We are pleased to announce that the BALPA company council has concluded a New Entrant Contract that delivers significant improvements to those entering the profession in easyJet.

Trainees will now have their time under contract with an agency capped at 12 months as a probationary period after which they will become an easyJet employed second officer on £38,000 per year.

On completion of 12 months as an employed second officer pilots will be promoted to First Officer. And, on completion of 24 months as an employed First Officer, they will be promoted to Senior First Officer. 

Upon promotion to command, the normal command contract will apply. The company have confirmed that they will not be imposing part time contract variations on new commanders.

Future ab-intio pilots will be subject to a pre-selection process for entry into an easyJet career. New loan arrangements are under development (involving continuing consultation with BALPA) which will help make the overall process more affordable. These measures include the underwriting of loans by easyJet, thus reducing the burden on cadets and enabling better negotiation of interest rates, payments holidays and the ability to pay over varying lengths of time.

The new contract will bring the vast majority of the pilots into the easyJet/BALPA recognition agreement. This means that rather than their conditions being dealt with individually via the likes of CTC and Parc, the pilots will enjoy collective representation which will give them a voice and allow their conditions to be centrally negotiated.

However, as we know the issue runs wider than easyJet and it remains one of BALPA’s key priorities to drive casualisation out of the whole industry and make it a profession that people not only aspire to, but one that treats them as professionals.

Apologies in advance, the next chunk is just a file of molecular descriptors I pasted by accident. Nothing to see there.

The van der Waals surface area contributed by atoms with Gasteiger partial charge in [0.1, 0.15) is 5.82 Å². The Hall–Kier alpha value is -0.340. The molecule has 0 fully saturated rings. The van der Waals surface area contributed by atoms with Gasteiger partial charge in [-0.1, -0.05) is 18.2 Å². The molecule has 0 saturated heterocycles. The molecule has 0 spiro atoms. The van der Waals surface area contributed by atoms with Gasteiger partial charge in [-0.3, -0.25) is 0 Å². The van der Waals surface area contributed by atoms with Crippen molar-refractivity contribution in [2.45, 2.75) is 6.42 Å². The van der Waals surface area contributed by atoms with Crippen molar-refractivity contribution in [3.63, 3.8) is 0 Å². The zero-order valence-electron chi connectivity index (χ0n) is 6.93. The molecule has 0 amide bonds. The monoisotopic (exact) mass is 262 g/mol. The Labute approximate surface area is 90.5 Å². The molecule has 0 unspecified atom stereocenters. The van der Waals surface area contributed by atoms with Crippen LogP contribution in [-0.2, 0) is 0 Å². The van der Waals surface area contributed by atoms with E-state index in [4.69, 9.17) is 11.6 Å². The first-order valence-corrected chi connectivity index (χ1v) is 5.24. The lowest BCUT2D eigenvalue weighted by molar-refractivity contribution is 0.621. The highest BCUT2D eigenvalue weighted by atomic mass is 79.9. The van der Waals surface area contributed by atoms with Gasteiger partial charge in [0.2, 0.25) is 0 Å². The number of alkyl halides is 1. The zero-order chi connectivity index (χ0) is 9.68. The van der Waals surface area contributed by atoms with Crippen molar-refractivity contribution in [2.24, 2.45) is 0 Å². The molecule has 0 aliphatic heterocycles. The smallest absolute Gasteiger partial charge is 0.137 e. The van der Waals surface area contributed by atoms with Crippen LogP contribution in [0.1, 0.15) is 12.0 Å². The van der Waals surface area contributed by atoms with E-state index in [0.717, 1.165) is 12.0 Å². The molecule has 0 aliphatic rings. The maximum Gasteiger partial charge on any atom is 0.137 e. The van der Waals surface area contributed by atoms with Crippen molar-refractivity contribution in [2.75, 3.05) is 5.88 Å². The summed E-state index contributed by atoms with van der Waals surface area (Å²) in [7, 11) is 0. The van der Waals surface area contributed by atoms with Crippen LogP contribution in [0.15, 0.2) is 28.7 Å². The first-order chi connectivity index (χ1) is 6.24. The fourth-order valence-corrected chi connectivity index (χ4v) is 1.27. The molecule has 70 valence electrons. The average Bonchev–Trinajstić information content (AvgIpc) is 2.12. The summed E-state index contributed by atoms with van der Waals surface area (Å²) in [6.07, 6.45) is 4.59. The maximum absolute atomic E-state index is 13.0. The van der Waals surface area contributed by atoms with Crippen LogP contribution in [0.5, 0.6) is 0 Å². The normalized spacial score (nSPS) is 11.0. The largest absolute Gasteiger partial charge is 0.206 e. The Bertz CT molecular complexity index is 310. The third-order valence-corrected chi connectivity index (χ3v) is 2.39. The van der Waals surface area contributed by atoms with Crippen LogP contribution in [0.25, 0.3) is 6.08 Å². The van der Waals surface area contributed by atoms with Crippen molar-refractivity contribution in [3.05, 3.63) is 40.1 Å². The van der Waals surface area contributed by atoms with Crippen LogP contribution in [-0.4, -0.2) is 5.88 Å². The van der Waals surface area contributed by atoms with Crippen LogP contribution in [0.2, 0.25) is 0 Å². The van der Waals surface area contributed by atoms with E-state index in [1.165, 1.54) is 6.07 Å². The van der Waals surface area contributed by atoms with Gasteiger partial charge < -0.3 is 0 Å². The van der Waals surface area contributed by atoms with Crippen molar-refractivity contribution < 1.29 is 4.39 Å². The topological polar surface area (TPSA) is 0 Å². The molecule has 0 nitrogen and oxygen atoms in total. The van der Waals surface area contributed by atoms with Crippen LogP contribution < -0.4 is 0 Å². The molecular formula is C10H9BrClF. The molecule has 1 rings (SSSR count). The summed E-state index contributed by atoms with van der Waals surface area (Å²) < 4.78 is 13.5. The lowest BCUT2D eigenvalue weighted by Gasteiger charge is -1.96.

BALPA is supporting this work with a number of activities.

Playing by the rules. UK employment law is amongst the least strict in Europe, but Europe’s more progressive employment laws can be turned to our advantage - as we found in the holiday pay success.

Top lawyers are advising on possible legal action using the Agency Worker Regulations against employment agencies that trade in this type of pilot supply. However this is not an easy process and needs claimants as tough as the lead claimant “Sally Williams” in our holiday pay claim; someone prepared to put themselves on the line.

Another set of rules surround taxation; a topical issue as Amazon are discovering. BALPA has engaged tax experts to support a number of members in Ryanair on atypical contracts who have volunteered to have their tax treatment put under the microscope. BALPA will be engaging with HMRC to test whether these arrangements are appropriate. Our approach is very much ‘support the member but challenge the system.’

Telling it as it is. BALPA continues to warn would-be pilots (and their parents) of the risks of entering the profession. At a recruitment show last month, attended by hundreds of aspiring pilots, the message was spelled out starkly and BALPA’s information stand was mobbed all day with people desperate for the inside track. BALPA’s own website carries similar warnings.

Union organisation. What has been quite interesting about our work is the confidence that has grown amongst new pilots to band together, with BALPA support, and to start to push back on their treatment.

Flight safety. As a professional association we do not “play the safety card”, but that does not prevent us from highlighting genuine concerns. Concerns that must be shared by our own regulator who has, within their own rule set, CAP 789 that which requires airlines to have “adequacy and supervision of staff” and foresees contract staff being the exception. We are taking this message to the international pilot community with the aim of pressurising ICAO to do the right thing. 

Campaigning. BALPA is pushing airlines to do the right thing, and progress has been made in Monarch and Thomson. But the problem had been growing in easyJet where hundreds of pilots have been engaged via agencies on flexicrew contracts for years on end and with no definitive career path.  The growing concern amongst permanent pilots found voice in BALPA’s ‘easyJet plane-easyJet pilot’ campaign, a campaign that also included media work around the company AGM as well as a very public leafleting of shareholders and the Board. Management came to the table and have responded positively. Now, after a month of intensive negotiations, a new entrant contract has just been secured.